‘Sustainability’ is probably the greatest and most important challenge for international development actors of all sizes. ‘Sustainable development’ is commonly defined as development that meets the needs of the present, without compromising the ability of future generations to meet their own needs. The term is particularly associated with the environment and the conservation of natural resources and ecological balance, but in terms of development, its economic and social pillars are equally important. Making development sustainable is about aiming to achieve lasting change to the status quo by addressing the root causes of the problem at hand, with the expectation that the resources required to bring about this change can be reasonably predicted to be available for the foreseeable future.
At Disability Africa, we think that due concern for sustainability is what turns mere ‘charity’ into genuine ‘development’. To explain what this means in practice, let us give two very different examples of interventions that charities might pursue to help disabled children in low-income countries.
Intervention 1: Realising that disabled children are frequently rejected or neglected by their families due to social stigma, we could establish a privately-owned ‘orphanage’ to care for such children. The orphanage could be supported by donations of equipment from wealthier people in other countries and helped by foreign volunteers, who visit for short periods during their gap-years and summer holidays.
Intervention 2: Realising that disabled children are frequently rejected or neglected by their families due to social stigma, we could work with local community groups, parents, existing schools and local government to begin to change the way that people think about disabled children, help them to establish community-based services and include disabled children in society to improve their life chances.
Putting aside the reality that institutionalised children are at an increased risk of abuse, intervention 1 could certainly be described as well-intentioned and ‘charitable’ – indeed, it is a model that some charities continue to implement. But even the best orphanage is not ‘sustainable’ according to our definition. Intervention 1 does nothing to solve the problems that disabled children face and the typical causes of their suffering, i.e. a lack of understanding about impairments, negative social attitudes and exclusion from community life. Such an approach actually exacerbates and perpetuates all these problems. It doesn’t improve life chances for this generation, let alone the next. Orphanages are also expensive, and reliance on foreign resources – material and human – will create dependency and stifle the development of locally-owned sustainable solutions. Intervention 1 might seem nice and it is ‘charitable’ for sure, but it doesn’t have much going for it overall.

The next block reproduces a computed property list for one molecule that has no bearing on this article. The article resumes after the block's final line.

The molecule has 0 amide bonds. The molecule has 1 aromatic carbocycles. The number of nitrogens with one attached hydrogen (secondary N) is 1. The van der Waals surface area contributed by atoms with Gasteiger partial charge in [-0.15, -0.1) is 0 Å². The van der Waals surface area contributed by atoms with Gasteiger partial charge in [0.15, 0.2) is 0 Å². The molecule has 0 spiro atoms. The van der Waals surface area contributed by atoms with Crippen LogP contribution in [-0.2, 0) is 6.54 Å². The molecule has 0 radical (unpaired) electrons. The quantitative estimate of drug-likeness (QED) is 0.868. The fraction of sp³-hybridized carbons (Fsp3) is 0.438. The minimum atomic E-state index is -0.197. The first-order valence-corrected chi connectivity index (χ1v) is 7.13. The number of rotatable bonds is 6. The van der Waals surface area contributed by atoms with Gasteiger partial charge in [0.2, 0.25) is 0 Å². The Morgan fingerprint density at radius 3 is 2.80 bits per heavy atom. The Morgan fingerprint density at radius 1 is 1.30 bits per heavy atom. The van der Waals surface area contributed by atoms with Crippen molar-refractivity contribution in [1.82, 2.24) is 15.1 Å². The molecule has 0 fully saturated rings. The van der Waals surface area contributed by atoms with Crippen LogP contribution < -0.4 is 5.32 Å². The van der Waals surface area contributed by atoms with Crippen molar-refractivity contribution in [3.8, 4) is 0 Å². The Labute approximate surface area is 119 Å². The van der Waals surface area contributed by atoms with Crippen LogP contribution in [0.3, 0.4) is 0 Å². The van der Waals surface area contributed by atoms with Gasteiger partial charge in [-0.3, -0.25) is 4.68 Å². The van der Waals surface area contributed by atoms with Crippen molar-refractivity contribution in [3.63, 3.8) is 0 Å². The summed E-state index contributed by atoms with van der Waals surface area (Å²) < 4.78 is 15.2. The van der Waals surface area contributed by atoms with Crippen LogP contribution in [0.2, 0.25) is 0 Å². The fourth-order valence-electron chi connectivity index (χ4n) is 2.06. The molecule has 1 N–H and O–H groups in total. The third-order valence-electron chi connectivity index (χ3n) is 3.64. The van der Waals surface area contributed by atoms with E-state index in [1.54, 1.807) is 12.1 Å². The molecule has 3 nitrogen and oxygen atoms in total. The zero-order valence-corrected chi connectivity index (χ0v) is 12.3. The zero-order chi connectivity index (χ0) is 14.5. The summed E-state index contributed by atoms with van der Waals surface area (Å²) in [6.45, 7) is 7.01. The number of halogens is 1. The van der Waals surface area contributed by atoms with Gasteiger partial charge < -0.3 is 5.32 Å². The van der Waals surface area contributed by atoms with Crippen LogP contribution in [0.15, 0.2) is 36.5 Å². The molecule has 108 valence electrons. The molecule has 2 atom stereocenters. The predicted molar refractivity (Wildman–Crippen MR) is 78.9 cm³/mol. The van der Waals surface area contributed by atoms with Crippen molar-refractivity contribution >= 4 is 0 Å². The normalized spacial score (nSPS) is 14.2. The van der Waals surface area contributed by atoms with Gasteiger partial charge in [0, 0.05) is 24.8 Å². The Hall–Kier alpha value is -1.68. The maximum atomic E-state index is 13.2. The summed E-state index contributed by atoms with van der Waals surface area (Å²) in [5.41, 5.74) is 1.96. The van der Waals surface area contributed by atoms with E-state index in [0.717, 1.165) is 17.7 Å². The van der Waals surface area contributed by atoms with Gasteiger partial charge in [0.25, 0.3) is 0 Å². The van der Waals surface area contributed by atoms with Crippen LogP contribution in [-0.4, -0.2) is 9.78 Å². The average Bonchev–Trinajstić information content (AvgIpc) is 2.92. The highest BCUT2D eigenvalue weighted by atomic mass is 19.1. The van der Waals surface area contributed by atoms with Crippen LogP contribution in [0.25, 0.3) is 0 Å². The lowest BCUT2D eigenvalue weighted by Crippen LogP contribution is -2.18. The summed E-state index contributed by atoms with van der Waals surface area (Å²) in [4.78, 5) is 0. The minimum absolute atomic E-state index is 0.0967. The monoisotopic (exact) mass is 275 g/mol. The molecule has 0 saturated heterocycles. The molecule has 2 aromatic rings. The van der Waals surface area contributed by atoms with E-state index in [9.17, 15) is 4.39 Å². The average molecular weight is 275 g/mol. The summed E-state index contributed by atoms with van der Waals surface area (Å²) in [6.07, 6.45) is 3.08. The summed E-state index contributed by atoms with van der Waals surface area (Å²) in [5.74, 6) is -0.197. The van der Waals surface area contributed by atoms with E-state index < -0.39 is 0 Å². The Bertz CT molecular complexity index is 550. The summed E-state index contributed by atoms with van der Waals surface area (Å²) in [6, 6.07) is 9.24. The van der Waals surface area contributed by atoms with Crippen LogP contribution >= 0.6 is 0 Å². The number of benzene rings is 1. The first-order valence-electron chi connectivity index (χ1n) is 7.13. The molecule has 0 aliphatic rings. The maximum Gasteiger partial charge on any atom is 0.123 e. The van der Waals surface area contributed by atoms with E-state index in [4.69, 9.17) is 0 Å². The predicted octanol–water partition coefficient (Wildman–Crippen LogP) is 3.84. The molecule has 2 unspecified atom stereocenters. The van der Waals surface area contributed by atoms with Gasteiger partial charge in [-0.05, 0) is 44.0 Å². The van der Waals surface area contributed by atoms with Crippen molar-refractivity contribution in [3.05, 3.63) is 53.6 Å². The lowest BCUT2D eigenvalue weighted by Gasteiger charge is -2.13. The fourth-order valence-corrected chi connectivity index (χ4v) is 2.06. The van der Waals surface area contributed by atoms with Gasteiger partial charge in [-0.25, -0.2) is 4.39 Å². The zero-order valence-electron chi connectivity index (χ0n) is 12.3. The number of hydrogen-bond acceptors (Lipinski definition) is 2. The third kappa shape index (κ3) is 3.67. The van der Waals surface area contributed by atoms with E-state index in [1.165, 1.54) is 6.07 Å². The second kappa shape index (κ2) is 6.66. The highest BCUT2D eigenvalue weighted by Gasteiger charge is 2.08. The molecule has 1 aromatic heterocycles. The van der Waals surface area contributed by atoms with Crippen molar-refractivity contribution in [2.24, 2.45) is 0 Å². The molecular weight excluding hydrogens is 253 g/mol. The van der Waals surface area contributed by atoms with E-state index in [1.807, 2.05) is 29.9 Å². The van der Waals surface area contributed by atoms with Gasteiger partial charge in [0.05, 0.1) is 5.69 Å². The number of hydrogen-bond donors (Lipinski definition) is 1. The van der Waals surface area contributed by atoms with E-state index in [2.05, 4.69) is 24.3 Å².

Disability Africa prefers intervention 2. This approach seeks to tackle the root cause of the problem. It recognises that the only way to improve outcomes for disabled children now and in the future is to tackle the stigma associated with disability, work with local people and existing structures to find ways to deliver low-cost accessible services for disabled children and their families. It supports the inclusion of disabled children in society rather than isolating and excluding them in an institution. This is the approach that our projects pursue.
Such an approach might be harder to explain to the donors that will make it happen and the local actors that will ultimately deliver it. It might take a little while to make a tangible difference, but it has the potential for a lasting impact. This focus of the root cause of a problem and commitment to bringing about change which endures is what turns potentially unsustainable, dependency inducing and fundamentally disempowering ‘charity’ into sustainable development.